Two musicians find friendship during quarantine.
Fast food workers will not let you forget about their plight.
Last Thursday, fast food workers in New York City walked off their jobs as part of the nationwide protest that spread across 150 cities and 33 countries on six continents. In New York, workers want state lawmakers to allow individual cities in the state to set their own minimum wage, calling the current $8 per hour rate “inadequate.” Workers are calling for a minimum wage increase to $15 an hour and the right to form a union without retaliation.
“McJobs are a drag on our economy,” said New York state Assemblyman and Black, Puerto Rican, Hispanic and Asian Legislative Caucus Chair Karim Camara in a statement. “And that’s not going to change as long as tens of thousands of New Yorkers are waking up every day to go to jobs in the $200 billion fast food industry that pay them $8 an hour.”
Naquasia LeGrand, a KFC worker, believes that the wind is behind the movement now.
“The momentum is there. The need is there,” LeGrand said in a statement. “It’s time for Albany to get off the sidelines and to start standing up for the 3 million low-wage New Yorkers who are working hard, playing by the rules, and still living in poverty. Otherwise, they’re just allowing the most profitable corporations on the planet, like McDonald’s, to pay their workers as little as possible. Our economy will never get back on track that way—and women and people of color, the majority of folks in these jobs, will never have an honest shot at the middle class.”
The legislation in Albany that workers are supporting—Raise Up NY (S6516/A9036)—is sponsored by state Senate Democratic leader Andrea Stewart-Cousins and Camara. The bill, if passed, would allow cities and counties in New York State to set their own minimum wages. Activists have claimed that raising the minimum wage is lawmakers’ best attempt to reduce inequality and boost the local economy.
“I want to thank these brave workers taking action. New York’s minimum wage is embarrassingly low and more must be done,” said Stewart-Cousins in a statement. “We have to stand up for the working men and women of New York and allow local governments to increase the minimum wage.”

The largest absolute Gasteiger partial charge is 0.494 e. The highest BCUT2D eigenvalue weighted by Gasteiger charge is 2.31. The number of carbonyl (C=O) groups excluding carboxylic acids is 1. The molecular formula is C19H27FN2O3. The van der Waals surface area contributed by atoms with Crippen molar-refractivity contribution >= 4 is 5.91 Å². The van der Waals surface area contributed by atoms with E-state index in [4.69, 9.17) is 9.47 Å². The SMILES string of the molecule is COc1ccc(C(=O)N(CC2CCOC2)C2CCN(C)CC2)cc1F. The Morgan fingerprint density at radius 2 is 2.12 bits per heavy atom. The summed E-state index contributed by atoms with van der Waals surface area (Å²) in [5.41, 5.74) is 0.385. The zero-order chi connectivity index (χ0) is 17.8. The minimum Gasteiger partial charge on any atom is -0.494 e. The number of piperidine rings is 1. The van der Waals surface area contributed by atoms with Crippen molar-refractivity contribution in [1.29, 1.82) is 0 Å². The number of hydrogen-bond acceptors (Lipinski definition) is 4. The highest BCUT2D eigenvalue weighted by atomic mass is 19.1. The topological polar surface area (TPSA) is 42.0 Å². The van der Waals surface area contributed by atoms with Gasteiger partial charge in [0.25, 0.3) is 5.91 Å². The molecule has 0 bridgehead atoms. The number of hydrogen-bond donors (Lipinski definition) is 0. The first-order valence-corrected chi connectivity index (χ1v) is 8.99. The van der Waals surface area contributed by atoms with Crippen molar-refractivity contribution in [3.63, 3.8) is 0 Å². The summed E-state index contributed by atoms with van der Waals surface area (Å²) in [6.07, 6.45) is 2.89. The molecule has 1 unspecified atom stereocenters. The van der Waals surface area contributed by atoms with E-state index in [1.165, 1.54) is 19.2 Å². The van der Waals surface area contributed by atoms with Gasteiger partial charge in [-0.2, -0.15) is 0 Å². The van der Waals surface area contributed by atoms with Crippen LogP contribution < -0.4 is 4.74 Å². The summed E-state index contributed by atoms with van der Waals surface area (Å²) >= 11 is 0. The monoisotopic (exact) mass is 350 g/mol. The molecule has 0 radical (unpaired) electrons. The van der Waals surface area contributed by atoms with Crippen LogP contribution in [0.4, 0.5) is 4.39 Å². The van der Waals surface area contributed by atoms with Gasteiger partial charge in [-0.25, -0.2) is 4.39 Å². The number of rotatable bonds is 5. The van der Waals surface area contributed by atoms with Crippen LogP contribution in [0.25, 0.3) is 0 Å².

Fast food strikes nationwide have raised awareness of the plight of low-wage families and, in particular, women and people of color. The increase in jobs available in the low-wage sector have put fast food employees at the center of the income inequality debate.
“Fast food is driving much of the job growth at the low end, and the gains there are absolutely phenomenal,” said Michael Evangelist, a policy analyst at the National Employment Law Project. “If this is the reality, if these jobs are here to stay and are going to be the core of our economy, we need to make them better by raising pay. ”
The fight continued earlier this week when New York City’s McDonald’s workers announced that they, along with workers from three dozen cities, will travel to the company’s annual shareholder meeting in Oak Brook, Ill., to rally for a $15 an hour wage increase and the right to form a union. They’ll be joined by community supporters, clergy members and elected officials.
“We’re taking our demands for $15 and a union from New York City to McDonald’s doorstep in Chicago because we want to let the company know that we’re real people with real responsibilities and that we’re not going away,” said McDonald’s employee Omar Freckleton in a statement. “I have a young daughter, and I don’t make enough to support her. It’s about giving her the life she deserves, about being able to pay for food, clothes and transportation every month. I work for a $5 billion company and I shouldn’t have to choose. It’s that simple.”